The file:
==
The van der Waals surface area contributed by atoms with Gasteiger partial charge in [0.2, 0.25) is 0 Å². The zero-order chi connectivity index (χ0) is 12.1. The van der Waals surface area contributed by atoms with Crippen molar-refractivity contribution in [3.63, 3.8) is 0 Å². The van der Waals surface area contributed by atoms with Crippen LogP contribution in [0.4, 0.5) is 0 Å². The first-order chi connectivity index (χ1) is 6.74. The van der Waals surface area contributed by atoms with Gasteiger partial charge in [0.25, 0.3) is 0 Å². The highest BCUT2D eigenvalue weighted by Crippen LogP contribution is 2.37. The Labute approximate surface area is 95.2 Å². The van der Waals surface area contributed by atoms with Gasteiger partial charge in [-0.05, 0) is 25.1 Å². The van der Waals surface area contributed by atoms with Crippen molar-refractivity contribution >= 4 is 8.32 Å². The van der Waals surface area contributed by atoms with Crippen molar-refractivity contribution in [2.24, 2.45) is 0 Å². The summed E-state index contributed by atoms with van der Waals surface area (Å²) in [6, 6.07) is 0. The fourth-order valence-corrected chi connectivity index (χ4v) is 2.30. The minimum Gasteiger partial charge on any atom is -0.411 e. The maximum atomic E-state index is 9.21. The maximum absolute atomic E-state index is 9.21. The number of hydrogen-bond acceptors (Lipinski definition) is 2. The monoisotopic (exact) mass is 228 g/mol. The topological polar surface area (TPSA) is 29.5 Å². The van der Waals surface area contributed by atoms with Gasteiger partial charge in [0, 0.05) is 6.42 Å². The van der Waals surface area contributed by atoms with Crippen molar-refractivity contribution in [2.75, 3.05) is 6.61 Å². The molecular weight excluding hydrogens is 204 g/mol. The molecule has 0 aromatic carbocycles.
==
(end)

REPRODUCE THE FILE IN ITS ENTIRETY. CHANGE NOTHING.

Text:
The van der Waals surface area contributed by atoms with Gasteiger partial charge in [0.2, 0.25) is 0 Å². The zero-order chi connectivity index (χ0) is 12.1. The van der Waals surface area contributed by atoms with Crippen molar-refractivity contribution in [3.63, 3.8) is 0 Å². The van der Waals surface area contributed by atoms with Crippen LogP contribution in [0.4, 0.5) is 0 Å². The first-order chi connectivity index (χ1) is 6.74. The van der Waals surface area contributed by atoms with Gasteiger partial charge in [0.25, 0.3) is 0 Å². The highest BCUT2D eigenvalue weighted by Crippen LogP contribution is 2.37. The Labute approximate surface area is 95.2 Å². The van der Waals surface area contributed by atoms with Gasteiger partial charge in [-0.05, 0) is 25.1 Å². The van der Waals surface area contributed by atoms with Crippen molar-refractivity contribution >= 4 is 8.32 Å². The van der Waals surface area contributed by atoms with Crippen molar-refractivity contribution in [2.24, 2.45) is 0 Å². The summed E-state index contributed by atoms with van der Waals surface area (Å²) in [6, 6.07) is 0. The fourth-order valence-corrected chi connectivity index (χ4v) is 2.30. The minimum Gasteiger partial charge on any atom is -0.411 e. The maximum atomic E-state index is 9.21. The maximum absolute atomic E-state index is 9.21. The number of hydrogen-bond acceptors (Lipinski definition) is 2. The monoisotopic (exact) mass is 228 g/mol. The topological polar surface area (TPSA) is 29.5 Å². The van der Waals surface area contributed by atoms with Gasteiger partial charge in [0, 0.05) is 6.42 Å². The van der Waals surface area contributed by atoms with Crippen molar-refractivity contribution in [2.75, 3.05) is 6.61 Å². The molecular weight excluding hydrogens is 204 g/mol. The molecule has 0 aromatic carbocycles.